For those who join the project we have prepared an onboarding procedure, which includes, among other things, getting to know the domain of the project, and the basic medical knowledge necessary to work in the project. The final version has been developed by the who has collected the knowledge already written down, publications and conclusions from the workshops with the doctors we cooperate with.
In our Sens.AI  project we cooperated with doctors, medical physicists or hospitals and research centres. It is our project practice to make notes of such meetings, which we then publish in our documentation. Thanks to this, we have constant access to information important for the project, and this knowledge can be available to members of the development team at any time.
In a situation where someone leaves, there is also a helpful procedure, but this time for leaving the team. It determines, among others, knowledge transfer, assignment of tasks to other team members, or copies of important data from the project space of the person who is about to leave.
Adjusting the Definition of Ready and Definition of Done
DOR  and DOD  should be adapted to the standards of medical projects. The easiest way to adapt them is to know ISO and IEC standards and to complete our list with such points as the requirement number (in accordance with the defined project requirements), the need to update the documentation, review of the documentation by team members (to verify the correctness of records) or implementation and verification of changes in accordance with the Usabillity Engineering Process based on IEC 62366. Such established, written and followed rules will allow for efficient execution of tasks, while taking care of necessary standards.
CAPA (Corrective Action and Preventative)
Picture this: everyone in the IT industry creating or writing flawless applications—without any bugs, objections, and where everything works perfectly. Let’s be honest, in the real world, achieving such perfection is nearly impossible to implement. While it might be theoretically conceivable, it would demand an extraordinary amount of effort. Estimating the magnitude of this effort proves to be quite challenging.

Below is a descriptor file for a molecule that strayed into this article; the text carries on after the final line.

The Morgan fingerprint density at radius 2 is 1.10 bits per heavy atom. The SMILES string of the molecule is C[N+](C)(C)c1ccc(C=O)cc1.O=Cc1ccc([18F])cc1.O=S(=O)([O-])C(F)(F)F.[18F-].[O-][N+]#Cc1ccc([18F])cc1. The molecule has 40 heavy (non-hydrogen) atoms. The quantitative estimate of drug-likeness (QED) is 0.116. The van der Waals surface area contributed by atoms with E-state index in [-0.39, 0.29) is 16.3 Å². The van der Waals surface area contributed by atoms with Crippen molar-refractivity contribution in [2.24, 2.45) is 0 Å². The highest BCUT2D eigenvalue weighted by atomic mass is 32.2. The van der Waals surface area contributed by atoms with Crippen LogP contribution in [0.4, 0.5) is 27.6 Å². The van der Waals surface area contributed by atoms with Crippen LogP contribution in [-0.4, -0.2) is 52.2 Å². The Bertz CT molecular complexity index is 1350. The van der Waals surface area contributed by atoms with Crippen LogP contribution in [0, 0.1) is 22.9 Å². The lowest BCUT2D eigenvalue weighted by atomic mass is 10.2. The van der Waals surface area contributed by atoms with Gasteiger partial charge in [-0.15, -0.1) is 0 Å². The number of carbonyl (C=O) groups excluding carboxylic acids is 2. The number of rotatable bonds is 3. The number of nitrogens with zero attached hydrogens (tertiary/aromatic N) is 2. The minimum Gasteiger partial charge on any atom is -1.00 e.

In the context of medical software development, it becomes essential to consider the unique demands of our product implementations. These include requirements stemming from hospital infrastructure and the intricate interplay between hospital systems and medical applications.
At Graylight Imaging we focus on defining the process of feedback and troubleshooting, Issue Review Process, review of reports by CAPA team. Depending on the type of request, it can be handled in the request system as a functionality request, a task or a bug. The project leader and support team are responsible for the review, the analysis and coordination of the requests. All our activities are naturally focused on risk analysis according to ISO 14971.
Reconciliation of two worlds
What are the biggest problems in managing medical software development?
Mostly the same as in any other IT project/product. Everything depends on knowledge and awareness of medical standards. Thanks to their analysis and understanding, we are able to produce medical imaging software in such a way that you will like this job and you will like it very much! Is it always easy and fast? No, but you can learn a lot from it, it is an experience unique from others and a satisfaction second to none.
Contact us if you have any questions!
 Scrum methodology https://www.scrum.org/
 ISO https://www.iso.org/home.html
 IEC https://www.iec.ch/homepage
 Sens.AI https://sensai.eu/en/
See the prevoius post: Quality assurance in a medical project